structure, ordering and chemical nature of the monolayer, the surface energy distribution is altered.
While both well-ordered CH3 terminated substrates and bare glass (OH terminated) substrates did not
favor PC12 cell adhesion, PC12 cells seeded on highly disordered CH3/OH substrates underwent
enhanced adhesion and prompt neuritogenesis by 48 h of culture, without nerve growth factor treatment. These data illustrate that surface free-energy gradients, generated by nanoscale chemical
heterogeneities, are critical to biological processes such as nerve regeneration on biomaterials.
Ó 2010 Elsevier Ltd. All rights reserved.

PC12 cells
Neuronal differentiation
Cell adhesion
Self-assembled monolayers (SAMs)
Sum-frequency generation (SFG)
Surface energy

1. Introduction
Neuronal differentiation is critical to nervous tissue regeneration after injury, and adhesion on a substrate is critical for neurite
extension [1–3]. The initiation and guidance of a neurite rely on
extra-cellular signals, such as substrate energy of adhesion (e.g.,
surface energy, or surface tension) [4], especially local gradients [5].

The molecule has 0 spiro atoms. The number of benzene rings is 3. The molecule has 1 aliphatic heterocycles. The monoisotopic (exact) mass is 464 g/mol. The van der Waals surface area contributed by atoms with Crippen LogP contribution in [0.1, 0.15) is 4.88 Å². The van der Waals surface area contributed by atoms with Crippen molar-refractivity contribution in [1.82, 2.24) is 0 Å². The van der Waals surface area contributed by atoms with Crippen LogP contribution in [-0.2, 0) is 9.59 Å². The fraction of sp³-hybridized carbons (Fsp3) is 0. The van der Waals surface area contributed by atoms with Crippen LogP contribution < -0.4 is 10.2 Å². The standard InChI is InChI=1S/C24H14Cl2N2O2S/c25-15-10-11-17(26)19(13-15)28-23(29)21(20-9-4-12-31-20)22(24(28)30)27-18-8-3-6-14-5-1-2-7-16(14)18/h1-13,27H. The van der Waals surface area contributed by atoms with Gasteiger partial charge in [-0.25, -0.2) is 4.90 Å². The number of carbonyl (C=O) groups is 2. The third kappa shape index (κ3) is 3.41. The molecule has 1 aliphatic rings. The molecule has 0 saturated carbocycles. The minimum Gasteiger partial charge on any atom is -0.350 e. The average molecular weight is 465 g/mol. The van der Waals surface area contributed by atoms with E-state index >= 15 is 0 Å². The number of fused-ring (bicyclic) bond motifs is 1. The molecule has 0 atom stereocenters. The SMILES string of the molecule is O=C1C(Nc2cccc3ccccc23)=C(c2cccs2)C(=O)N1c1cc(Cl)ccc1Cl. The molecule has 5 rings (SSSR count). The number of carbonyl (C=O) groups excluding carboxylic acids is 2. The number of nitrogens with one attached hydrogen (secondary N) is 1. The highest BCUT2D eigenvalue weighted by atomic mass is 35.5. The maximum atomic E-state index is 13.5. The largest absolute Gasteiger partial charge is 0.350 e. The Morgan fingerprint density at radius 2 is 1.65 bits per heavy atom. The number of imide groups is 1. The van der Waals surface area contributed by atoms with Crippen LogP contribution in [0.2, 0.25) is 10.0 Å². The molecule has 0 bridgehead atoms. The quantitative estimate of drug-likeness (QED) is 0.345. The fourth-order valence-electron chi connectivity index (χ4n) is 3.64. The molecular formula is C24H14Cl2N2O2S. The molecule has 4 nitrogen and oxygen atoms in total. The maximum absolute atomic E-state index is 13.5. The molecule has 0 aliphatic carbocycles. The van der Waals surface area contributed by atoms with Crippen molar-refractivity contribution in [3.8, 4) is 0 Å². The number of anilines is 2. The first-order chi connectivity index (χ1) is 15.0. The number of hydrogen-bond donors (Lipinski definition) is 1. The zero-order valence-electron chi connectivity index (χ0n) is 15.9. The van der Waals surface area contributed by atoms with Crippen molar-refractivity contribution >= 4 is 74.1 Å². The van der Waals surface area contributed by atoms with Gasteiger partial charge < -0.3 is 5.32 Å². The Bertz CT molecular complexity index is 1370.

Hence, it is of great interest to unveil the substrates characteristics
that are effectively sensed by the growth cone, and translated into
neuritis extension as a response to these physical cues. The ability
to spatially control the distribution of the energy of adhesion is of
particular interest in many biomedical and tissue-engineering
The interactions of cells, especially neurons, with nanoscale
topography [6–9], and with surface chemistry [10–12], were
reported to be important parameters in controlling cell function.
Another parameter, substrate compliance, influences both neuritogenesis [13–16] and neurite branching rate [17]. Thus, a combination of spatial, chemical and mechanical inputs, together with
the genetic program of the cell, has been recently proposed to

* Corresponding author. Fax: þ33 (0)14 286 2085.
E-mail address: (A. Hamraoui).
0142-9612/$ – see front matter Ó 2010 Elsevier Ltd. All rights reserved.

control the shape and functions of cells, as well as of tissues [18].
However the exact role of the surface tension and its spatial variation is still unclear and a systematic study may lead to a better